Karam teaches his children to believe in the justice of the Indian courts, though he privately understands that it all comes down to bribes. Still, he sees the courts as one place in Indian public institutions where a Muslim might make his voice heard. Fortunately, the Husain case is assigned to the Fast Track Sessions Court, rather than being relegated to the normal system which can take up to ten years for a verdict and cost ruinous amounts of money in the process. This trial only considers Karam and Kehkashan’s involvement in Fatima’s burning, as Abdul will be tried as a minor.
Karam also perpetuates the myth that India is fair to the poor, though he understands that money controls all the public administrations. Still, he trusts in the legal system not to carry on the discrimination he sees elsewhere in Indian society. Boo suggests that the court system is improving, even if it is still far from perfect in the way it handles these small trials.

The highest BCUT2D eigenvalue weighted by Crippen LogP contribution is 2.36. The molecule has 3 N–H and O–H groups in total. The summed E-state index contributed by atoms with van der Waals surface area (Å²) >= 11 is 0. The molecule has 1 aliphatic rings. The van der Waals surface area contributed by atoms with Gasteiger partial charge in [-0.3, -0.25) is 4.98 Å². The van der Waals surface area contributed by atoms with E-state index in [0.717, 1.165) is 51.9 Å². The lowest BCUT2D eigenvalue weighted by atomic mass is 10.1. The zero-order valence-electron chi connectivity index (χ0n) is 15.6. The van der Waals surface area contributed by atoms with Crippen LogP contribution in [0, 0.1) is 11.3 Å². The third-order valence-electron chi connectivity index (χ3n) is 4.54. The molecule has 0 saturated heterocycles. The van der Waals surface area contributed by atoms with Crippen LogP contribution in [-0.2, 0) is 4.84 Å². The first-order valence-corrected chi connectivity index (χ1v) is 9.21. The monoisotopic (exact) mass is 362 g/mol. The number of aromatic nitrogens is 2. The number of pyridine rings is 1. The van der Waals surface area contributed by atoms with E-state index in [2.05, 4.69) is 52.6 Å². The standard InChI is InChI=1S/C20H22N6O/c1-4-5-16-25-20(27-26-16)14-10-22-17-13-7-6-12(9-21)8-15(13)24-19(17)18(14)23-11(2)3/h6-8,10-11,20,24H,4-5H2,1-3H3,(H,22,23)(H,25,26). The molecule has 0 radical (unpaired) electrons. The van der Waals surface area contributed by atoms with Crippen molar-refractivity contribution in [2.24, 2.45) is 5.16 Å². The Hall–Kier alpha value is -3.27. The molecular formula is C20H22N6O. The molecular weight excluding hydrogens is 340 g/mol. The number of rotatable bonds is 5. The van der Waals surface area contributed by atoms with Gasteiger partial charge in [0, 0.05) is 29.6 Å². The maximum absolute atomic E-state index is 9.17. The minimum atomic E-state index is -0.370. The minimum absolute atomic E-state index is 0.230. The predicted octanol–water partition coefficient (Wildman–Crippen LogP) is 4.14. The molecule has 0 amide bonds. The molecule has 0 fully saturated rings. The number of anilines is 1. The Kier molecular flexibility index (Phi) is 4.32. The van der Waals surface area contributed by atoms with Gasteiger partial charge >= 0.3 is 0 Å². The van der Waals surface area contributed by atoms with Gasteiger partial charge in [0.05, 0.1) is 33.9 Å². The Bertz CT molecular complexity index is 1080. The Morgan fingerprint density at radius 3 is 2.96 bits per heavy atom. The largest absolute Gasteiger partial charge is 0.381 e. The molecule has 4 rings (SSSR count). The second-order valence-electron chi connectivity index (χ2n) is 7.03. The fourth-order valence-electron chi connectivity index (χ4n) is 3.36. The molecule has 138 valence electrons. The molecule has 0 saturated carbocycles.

Kehkashan, and Karam take the bus to the courthouse in a Mumbai neighborhood called Sewri. The judge is impatient for the trial to start, as she has over 35 trials going simultaneously and at least nine hearings to hold today. Kehkashan and Karam sit on a crowded bench of the accused as the evidence of their case is parceled out. The prosecution calls many “witnesses” from Annawadi who hadn’t actually seen the event. Kehkashan sits in her burqa and sweats, grateful that no one can see her ashamed face.
Though it is a progressive achievement in India that the judge is female, Boo still points out that the court system is set up to make judges care little about the outcome of any one case. With so much work to get through, judges care more about whatever is fastest rather than whatever is true. Kehkashan, in her burqa, is essentially erased from the legal process, though she is somewhat glad for this invisibility as the trial is not actually considering anything that she did anyway.